Thursday, October 1, 2009

Academic freedom? Or Corporate responsibility?

Academic freedom? Or Corporate responsibility?
by Lualhati Madlangawa-Guerrero

From the days I kept on studying in school, I simply experience more of restriction of idea and of legally motivated movement than of enjoying friends and of accumulating knowledge. This problem somehow I think, seemed a part of a greater plan in a guise of "striving for academic excellence"- simply by blocking away academic freedom and progressive instruction in every academic institution, especially if it is owned by a corporate giant.

In fact,
Upon writing this, I read a post in Multiply regarding the criticism of students protesting against the proposal on banning long haired men in that school. The work seemed well, readable and more of an intellectual, however that person simply defends the corporation than the educational institution, simply by saying some words coming from the student manual. Well... that student manual was and is a tool of restrictions made by the administrators to control student's idea and of legally motivated movement, of thinking subversive as bad-contrary to the said "Academic freedom" and "progressive instruction" in that said institution. How come that person is defending the administrator's than of the student's interests?

That person, in defending, may say this academic circular as part of her defence:
Moreover, according to the Academic Circular No. 1, Revised 2005 Section 4, Paragraph 5, Male students are not allowed to wear earrings, ball caps and to sport colored or loose longhairs (Long hair should be pony-tailed and well groomed). This is the policy of the University crafted by the Administration and of course they will not create another policy that would contradict the one existing.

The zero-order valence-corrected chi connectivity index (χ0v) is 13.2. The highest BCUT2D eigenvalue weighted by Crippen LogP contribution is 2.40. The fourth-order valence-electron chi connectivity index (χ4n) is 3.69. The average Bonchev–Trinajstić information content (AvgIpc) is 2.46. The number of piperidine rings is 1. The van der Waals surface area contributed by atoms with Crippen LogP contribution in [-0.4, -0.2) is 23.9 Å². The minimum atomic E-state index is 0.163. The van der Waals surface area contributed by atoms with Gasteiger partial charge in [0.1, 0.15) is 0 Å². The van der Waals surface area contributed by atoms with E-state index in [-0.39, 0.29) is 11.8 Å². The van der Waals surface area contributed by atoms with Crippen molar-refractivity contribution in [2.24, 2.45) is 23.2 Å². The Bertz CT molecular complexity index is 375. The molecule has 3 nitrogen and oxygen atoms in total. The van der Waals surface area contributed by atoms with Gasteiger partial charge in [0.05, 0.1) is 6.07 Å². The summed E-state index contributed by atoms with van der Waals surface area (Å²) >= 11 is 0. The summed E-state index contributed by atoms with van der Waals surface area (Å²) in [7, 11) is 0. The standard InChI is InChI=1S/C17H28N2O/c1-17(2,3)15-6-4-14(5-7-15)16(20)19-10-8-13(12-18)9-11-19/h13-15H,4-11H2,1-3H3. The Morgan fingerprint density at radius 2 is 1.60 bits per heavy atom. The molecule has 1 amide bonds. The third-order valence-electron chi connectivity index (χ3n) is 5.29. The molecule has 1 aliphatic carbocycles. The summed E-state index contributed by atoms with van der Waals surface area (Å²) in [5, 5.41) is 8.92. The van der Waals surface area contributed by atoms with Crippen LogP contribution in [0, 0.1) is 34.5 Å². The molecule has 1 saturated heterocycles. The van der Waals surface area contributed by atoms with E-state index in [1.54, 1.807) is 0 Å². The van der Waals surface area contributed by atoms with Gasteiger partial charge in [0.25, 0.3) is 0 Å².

Okay, fine. But how come the administrators are proposing a policy against long haired male persons despite that policy? Only to end up trashed out due to opposition made by males who also sport long hairs? That person defending and saying that proposed policy is a mere "suggestion?" To them it is nothing, but to others it is a serious matter to oppose before it pass through and accepted by these puppets.

For me, I simply disagree with that academic circular, especially of not allowing to wear headgear and to sport colored hair? Why? Just because to show "Manliness" and "decency?" There's nothing wrong in going to campus wearing a cap and wandering around, but not inside the classroom especially during classes. And how about sporting long hair or colored hair? There's nothing wrong with that, especially that's his will to have so, and he even trying himself to look decent despite having a long or a colored hair. I also even think that if a member of a Sikh minority was studying there, will he pass the ordeal of having a short hair? Of not wearing a turban? School policies may disagree with the Sikh religious dogma of having uncut hair and of turbans too!

Secondly, I disagree the manual for saying this:
“Do not conduct/or join rallies, illegal assemblies and similar acts that disrupt academic functions.”
These words seemed conflicting with the ideals concerning academic and other basic freedoms man have, that includes the school as long as it has a reason and a basis in conducting a legally motivated demonstration. Another is that, that person who was looking from the door and criticizing the protesters outside the campus seemed too annoying and even saying "not to conduct rallies that disrupt academic institutions," Is she or the university include outside the campus in saying it? And how come the university was also setting a "legal hour" to conduct an activity from 12:30 to 1:00? Legal hours may include these demonstrations, especially coming from a legally recognized progressive organization.